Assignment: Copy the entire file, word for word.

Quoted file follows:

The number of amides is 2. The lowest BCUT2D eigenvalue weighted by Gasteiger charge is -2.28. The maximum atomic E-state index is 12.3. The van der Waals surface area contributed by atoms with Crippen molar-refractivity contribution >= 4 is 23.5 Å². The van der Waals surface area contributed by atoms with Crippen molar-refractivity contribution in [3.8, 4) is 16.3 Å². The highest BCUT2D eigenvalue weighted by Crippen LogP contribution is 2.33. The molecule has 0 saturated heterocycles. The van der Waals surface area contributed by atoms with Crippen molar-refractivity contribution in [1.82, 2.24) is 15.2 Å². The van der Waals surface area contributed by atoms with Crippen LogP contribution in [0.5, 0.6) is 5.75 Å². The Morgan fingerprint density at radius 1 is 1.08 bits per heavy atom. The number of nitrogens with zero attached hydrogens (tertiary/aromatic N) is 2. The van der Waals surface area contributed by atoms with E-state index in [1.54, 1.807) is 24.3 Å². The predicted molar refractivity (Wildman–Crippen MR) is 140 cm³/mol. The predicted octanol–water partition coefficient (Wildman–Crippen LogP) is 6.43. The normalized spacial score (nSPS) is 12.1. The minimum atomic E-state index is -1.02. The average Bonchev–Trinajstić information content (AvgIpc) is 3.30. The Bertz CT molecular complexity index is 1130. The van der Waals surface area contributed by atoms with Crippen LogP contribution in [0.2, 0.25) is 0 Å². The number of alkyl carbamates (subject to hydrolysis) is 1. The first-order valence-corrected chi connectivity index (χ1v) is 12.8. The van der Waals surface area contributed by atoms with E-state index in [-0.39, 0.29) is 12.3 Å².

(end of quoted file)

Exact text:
The number of amides is 2. The lowest BCUT2D eigenvalue weighted by Gasteiger charge is -2.28. The maximum atomic E-state index is 12.3. The van der Waals surface area contributed by atoms with Crippen molar-refractivity contribution >= 4 is 23.5 Å². The van der Waals surface area contributed by atoms with Crippen molar-refractivity contribution in [3.8, 4) is 16.3 Å². The highest BCUT2D eigenvalue weighted by Crippen LogP contribution is 2.33. The molecule has 0 saturated heterocycles. The van der Waals surface area contributed by atoms with Crippen molar-refractivity contribution in [1.82, 2.24) is 15.2 Å². The van der Waals surface area contributed by atoms with Crippen LogP contribution in [0.5, 0.6) is 5.75 Å². The Morgan fingerprint density at radius 1 is 1.08 bits per heavy atom. The number of nitrogens with zero attached hydrogens (tertiary/aromatic N) is 2. The van der Waals surface area contributed by atoms with E-state index in [1.54, 1.807) is 24.3 Å². The predicted molar refractivity (Wildman–Crippen MR) is 140 cm³/mol. The predicted octanol–water partition coefficient (Wildman–Crippen LogP) is 6.43. The normalized spacial score (nSPS) is 12.1. The minimum atomic E-state index is -1.02. The average Bonchev–Trinajstić information content (AvgIpc) is 3.30. The Bertz CT molecular complexity index is 1130. The van der Waals surface area contributed by atoms with Crippen LogP contribution in [0.2, 0.25) is 0 Å². The number of alkyl carbamates (subject to hydrolysis) is 1. The first-order valence-corrected chi connectivity index (χ1v) is 12.8. The van der Waals surface area contributed by atoms with E-state index in [-0.39, 0.29) is 12.3 Å².